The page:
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Exposure

Did the New York Times break the law with its wire-tapping story?

11:00 AM, Jan 24, 2006 • By SCOTT W. JOHNSON
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It is thus clear that Congress has addressed itself to the problems of protecting the security of the country and the national defense from unauthorized disclosure of potentially damaging information. It has not, however, authorized the injunctive remedy against threatened publication. It has apparently been satisfied to rely on criminal sanctions and their deterrent effect on the responsible as well as the irresponsible press. I am not, of course, saying that either of these newspapers has yet committed a crime or that either would commit a crime if it published all the material now in its possession. That matter must await resolution in the context of a criminal proceeding if one is instituted by the United States. In that event, the issue of guilt or innocence would be determined by procedures and standards quite different from those that have purported to govern these injunctive proceedings.

In a Boston Phoenix article, "The Gray Lady in shadow," civil liberties lawyer Harvey Silverglate counts five Pentagon Papers justices in accord with the basic proposition that, while prior restraint is essentially prohibited, post-publication criminal responsibility is not. Silverglate observes that five of the nine justices (White, Stewart, Blackmun, Burger, and Harlan) would have approved of criminal prosecution of the newspaper defendants in the Pentagon Papers case, even though a majority would not authorize a pre-publication injunction. That observation is clearly correct, but conservative. Justice Marshall's concurring opinion is also consistent with White's analysis. It is fair to conclude that the Times is not immune from criminal liability for violation of the federal espionage laws under the Pentagon Papers case.

WHILE THE PENTAGON PAPERS CASE is still good law, it is not the last word. In Bartnicki v. Vopper, 532 U.S. 514 (2001), the Court held that the First Amendment protected the publication of lawfully obtained information that was itself obtained illegally. The Court held that federal law making it a crime to intercept and disseminate telephone conversations cannot constitutionally be applied to the media when they report on matters of public concern.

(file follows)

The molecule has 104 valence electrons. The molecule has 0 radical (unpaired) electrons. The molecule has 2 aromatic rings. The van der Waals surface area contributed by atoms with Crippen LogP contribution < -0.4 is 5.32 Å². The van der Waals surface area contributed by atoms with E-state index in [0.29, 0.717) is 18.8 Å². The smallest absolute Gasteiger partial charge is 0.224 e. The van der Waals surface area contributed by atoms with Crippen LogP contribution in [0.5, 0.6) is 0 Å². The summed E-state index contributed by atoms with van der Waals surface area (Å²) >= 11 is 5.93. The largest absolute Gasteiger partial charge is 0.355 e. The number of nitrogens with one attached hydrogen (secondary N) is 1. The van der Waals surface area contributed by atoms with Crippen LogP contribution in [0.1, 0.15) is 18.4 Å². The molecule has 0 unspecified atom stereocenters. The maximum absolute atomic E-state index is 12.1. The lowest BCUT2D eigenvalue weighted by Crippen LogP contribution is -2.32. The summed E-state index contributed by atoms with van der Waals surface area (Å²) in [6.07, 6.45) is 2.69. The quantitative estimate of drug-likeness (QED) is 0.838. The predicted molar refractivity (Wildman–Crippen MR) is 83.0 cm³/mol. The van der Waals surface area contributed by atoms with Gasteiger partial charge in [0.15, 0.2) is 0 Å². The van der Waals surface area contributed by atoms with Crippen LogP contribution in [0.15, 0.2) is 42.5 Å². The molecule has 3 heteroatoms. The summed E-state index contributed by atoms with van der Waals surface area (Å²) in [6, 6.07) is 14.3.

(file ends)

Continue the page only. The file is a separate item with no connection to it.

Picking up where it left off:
Does Bartnicki suggest that the Times is constitutionally immune from prosecution under the espionage laws? The Court's fundamental factual predicates in Bartnicki were that the media defendants played no part in the underlying illegal conduct and that their access to the information was obtained lawfully. In the case of the NSA leaks, however, the disclosures to the Times were themselves illegal; it is the fact that the Times is not entitled or authorized to receive information provided to it regarding the NSA surveillance program that makes disclosures to the Times illegal under sections 793 and 798. Because Bartnicki is readily distinguishable from the facts involved in the Times's disclosure of the NSA surveillance program, it appears that the Times is not constitutionally immune from criminal responsibility for its conduct.

SO WHAT WAS the Times thinking when it published the Risen/Lichtblau story? Times executive editor Bill Keller purports to have satisfied himself that the publication of the story did "not expose any technical intelligence-gathering methods or capabilities that are not already on the public record." In his December 17 radio address, however, President Bush flatly asserted that publication of the story "damages our national security and puts our citizens at risk." It is doubtful that even Keller believes that he is in a better position than the president to judge the consequences of the publication of the story. Earlier this month, Time's Joe Klein reported:

It would have been a scandal if the NSA had not been using these tools to track down the bad guys. There is evidence that the information harvested helped foil several plots and disrupt al-Qaeda operations.

There is also evidence, according to U.S. intelligence officials, that since the New York Times broke the story, the terrorists have modified their behavior, hampering our efforts to keep track of them--but also, on the plus side, hampering their ability to communicate with one another.